Activists: 15 Years Later, Religious Freedom Law Falls Short
Fifteen years after Congress passed a law to better protect global religious freedom, the legislation is failing to fulfill its mission, activists told lawmakers on Thursday.
The 1998 International Religious Freedom Act (IRFA) chartered the bipartisan and independent U.S. Commission on International Religious Freedom, which is charged with advising the State Department and Capitol Hill on protecting religious freedoms abroad.
It also created the State Department’s position of ambassador-at-large for religious freedom, and requires the State Department to name “countries of particular concern” that most egregiously violate religious liberties.
But Thomas Farr, director of the Religious Freedom Project at Georgetown University, said an “anemic, largely rhetorical methodology” by the Clinton, Bush, and Obama administrations has resulted in “a loss of conviction among policy makers that religious freedom is the first freedom.”
As if to make the point, the State Department’s Ambassador-at-Large for International Religious Freedom, Suzan Johnson Cook, skipped Thursday’s first-ever hearing by the National Security Subcommittee of the House Oversight Committee.
According to Subcommittee Chairman Jason Chaffetz, R-Utah, the State Department withdrew Johnson Cook as a witness to avoid placing her on a panel with witnesses from non-governmental organizations. Chaffetz called Johnson Cook’s absence “terribly disappointing” and “a waste of Congress’ time.”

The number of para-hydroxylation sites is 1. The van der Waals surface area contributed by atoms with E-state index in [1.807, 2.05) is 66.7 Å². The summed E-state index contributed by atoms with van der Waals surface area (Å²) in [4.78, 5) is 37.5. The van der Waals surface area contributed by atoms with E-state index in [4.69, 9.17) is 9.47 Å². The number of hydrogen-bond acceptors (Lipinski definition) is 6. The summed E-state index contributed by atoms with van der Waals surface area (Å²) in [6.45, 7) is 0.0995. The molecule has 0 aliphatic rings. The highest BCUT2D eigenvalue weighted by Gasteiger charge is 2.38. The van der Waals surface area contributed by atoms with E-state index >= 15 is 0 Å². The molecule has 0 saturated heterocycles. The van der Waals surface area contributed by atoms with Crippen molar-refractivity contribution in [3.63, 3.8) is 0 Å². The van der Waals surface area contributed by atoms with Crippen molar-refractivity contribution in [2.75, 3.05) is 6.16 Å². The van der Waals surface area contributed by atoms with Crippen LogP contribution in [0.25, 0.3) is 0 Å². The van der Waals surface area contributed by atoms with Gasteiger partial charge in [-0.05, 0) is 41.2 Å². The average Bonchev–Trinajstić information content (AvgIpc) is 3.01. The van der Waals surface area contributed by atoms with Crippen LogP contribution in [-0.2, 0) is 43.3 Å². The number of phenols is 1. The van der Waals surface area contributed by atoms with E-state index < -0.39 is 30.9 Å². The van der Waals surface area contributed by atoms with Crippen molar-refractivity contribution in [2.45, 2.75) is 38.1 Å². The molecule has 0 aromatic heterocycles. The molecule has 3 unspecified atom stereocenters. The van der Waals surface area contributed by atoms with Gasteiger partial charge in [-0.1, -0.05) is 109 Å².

A persistent divide between the State Department and USCIRF is over the designation of “countries of particular concern.” USCIRF consistently wants more nations singled out and more often; diplomats in Foggy Bottom typically want fewer.
Johnson Cook’s recent report didn’t update the list of worst offenders since 2011, although State Department officials say the current list doesn’t expire until August. USCIRF Chairwoman Katrina Lantos Swett said the list cannot continue to lag.
“We continue to believe that when combined with the prospect of sanctions or other actions, CPC designations can move repressive governments to undertake critical changes,” Lantos Swett said.
The State Department’s current list includes Myanmar, China, Eritrea, Iran, North Korea, Saudi Arabia, Sudan, and Uzbekistan as the worst offenders.USCIRF wants to add an additional seven: Egypt, Iraq, Nigeria, Pakistan, Tajikistan, Turkmenistan, and Vietnam.
“Unfortunately, neither Republican nor Democratic administrations have designated CPCs in a timely manner and they generally have imposed pre-existing sanctions, not unique actions,” Lantos Swett said. While she would like to see actions taken against these countries, such as making U.S. financial aid conditional, ultimately USCIRF lacks any real power.
“At the end of the day, that’s really a decision for the Congress,” Lantos Swett said. “I mean, this is where the Congress has to act to hold any administration’s feet to the fire in terms of how that aid is to be handled.”
Johnson Cook’s position went unfilled for the first two years of President Obama’s first term, and USCIRF nearly went out of business last summer until Congress stepped in. Johnson Cook, a former Baptist minister from the Bronx, faced initial skepticism for her lack of experience in the field.
Farr said three administrations since IRFA was created have assumed a narrow approach to the issue of religious freedom—focusing solely on reports, speeches, and lists of severe persecutors. The government, he said, is merely “raising the issue” not “solving the problem.”
Corrie Mitchell writes for Religion News Service. Via RNS.